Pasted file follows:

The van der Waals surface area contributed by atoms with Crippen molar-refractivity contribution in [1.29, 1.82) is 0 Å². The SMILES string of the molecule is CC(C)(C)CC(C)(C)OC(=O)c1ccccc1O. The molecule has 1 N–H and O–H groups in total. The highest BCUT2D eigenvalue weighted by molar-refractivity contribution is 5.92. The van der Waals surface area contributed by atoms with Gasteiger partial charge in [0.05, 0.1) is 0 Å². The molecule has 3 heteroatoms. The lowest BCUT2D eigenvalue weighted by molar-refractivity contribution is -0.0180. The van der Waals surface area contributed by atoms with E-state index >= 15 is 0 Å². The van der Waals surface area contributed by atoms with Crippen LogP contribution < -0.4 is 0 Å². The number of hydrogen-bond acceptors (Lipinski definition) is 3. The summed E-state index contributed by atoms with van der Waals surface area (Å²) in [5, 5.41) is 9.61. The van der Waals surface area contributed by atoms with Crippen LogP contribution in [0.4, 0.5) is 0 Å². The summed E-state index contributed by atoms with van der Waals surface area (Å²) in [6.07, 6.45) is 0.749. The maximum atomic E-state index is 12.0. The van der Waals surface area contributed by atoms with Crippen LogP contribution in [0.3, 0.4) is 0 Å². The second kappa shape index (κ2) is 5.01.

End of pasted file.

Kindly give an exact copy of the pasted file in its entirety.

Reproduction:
The van der Waals surface area contributed by atoms with Crippen molar-refractivity contribution in [1.29, 1.82) is 0 Å². The SMILES string of the molecule is CC(C)(C)CC(C)(C)OC(=O)c1ccccc1O. The molecule has 1 N–H and O–H groups in total. The highest BCUT2D eigenvalue weighted by molar-refractivity contribution is 5.92. The van der Waals surface area contributed by atoms with Gasteiger partial charge in [0.05, 0.1) is 0 Å². The molecule has 3 heteroatoms. The lowest BCUT2D eigenvalue weighted by molar-refractivity contribution is -0.0180. The van der Waals surface area contributed by atoms with E-state index >= 15 is 0 Å². The van der Waals surface area contributed by atoms with Crippen LogP contribution < -0.4 is 0 Å². The number of hydrogen-bond acceptors (Lipinski definition) is 3. The summed E-state index contributed by atoms with van der Waals surface area (Å²) in [5, 5.41) is 9.61. The van der Waals surface area contributed by atoms with Crippen LogP contribution in [0.4, 0.5) is 0 Å². The summed E-state index contributed by atoms with van der Waals surface area (Å²) in [6.07, 6.45) is 0.749. The maximum atomic E-state index is 12.0. The van der Waals surface area contributed by atoms with Crippen LogP contribution in [0.3, 0.4) is 0 Å². The second kappa shape index (κ2) is 5.01.